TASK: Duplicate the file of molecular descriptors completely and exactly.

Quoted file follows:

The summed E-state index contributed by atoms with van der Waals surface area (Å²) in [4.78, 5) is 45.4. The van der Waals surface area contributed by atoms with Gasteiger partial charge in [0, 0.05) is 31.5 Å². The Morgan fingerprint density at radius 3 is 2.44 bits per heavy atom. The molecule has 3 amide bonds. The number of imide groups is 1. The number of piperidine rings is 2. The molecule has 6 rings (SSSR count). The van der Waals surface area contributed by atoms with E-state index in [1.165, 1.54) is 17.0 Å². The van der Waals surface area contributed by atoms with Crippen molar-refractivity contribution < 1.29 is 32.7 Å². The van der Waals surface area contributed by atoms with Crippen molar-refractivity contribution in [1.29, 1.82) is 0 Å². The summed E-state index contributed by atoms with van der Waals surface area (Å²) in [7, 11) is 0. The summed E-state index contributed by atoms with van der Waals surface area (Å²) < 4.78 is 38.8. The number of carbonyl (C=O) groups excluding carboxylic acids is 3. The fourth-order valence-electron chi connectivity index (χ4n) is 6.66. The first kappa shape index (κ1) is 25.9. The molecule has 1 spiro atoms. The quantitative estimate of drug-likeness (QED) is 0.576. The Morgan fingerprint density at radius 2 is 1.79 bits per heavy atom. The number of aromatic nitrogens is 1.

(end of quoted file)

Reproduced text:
The summed E-state index contributed by atoms with van der Waals surface area (Å²) in [4.78, 5) is 45.4. The van der Waals surface area contributed by atoms with Gasteiger partial charge in [0, 0.05) is 31.5 Å². The Morgan fingerprint density at radius 3 is 2.44 bits per heavy atom. The molecule has 3 amide bonds. The number of imide groups is 1. The number of piperidine rings is 2. The molecule has 6 rings (SSSR count). The van der Waals surface area contributed by atoms with E-state index in [1.165, 1.54) is 17.0 Å². The van der Waals surface area contributed by atoms with Crippen molar-refractivity contribution < 1.29 is 32.7 Å². The van der Waals surface area contributed by atoms with Crippen molar-refractivity contribution in [1.29, 1.82) is 0 Å². The summed E-state index contributed by atoms with van der Waals surface area (Å²) in [7, 11) is 0. The summed E-state index contributed by atoms with van der Waals surface area (Å²) < 4.78 is 38.8. The number of carbonyl (C=O) groups excluding carboxylic acids is 3. The fourth-order valence-electron chi connectivity index (χ4n) is 6.66. The first kappa shape index (κ1) is 25.9. The molecule has 1 spiro atoms. The quantitative estimate of drug-likeness (QED) is 0.576. The Morgan fingerprint density at radius 2 is 1.79 bits per heavy atom. The number of aromatic nitrogens is 1.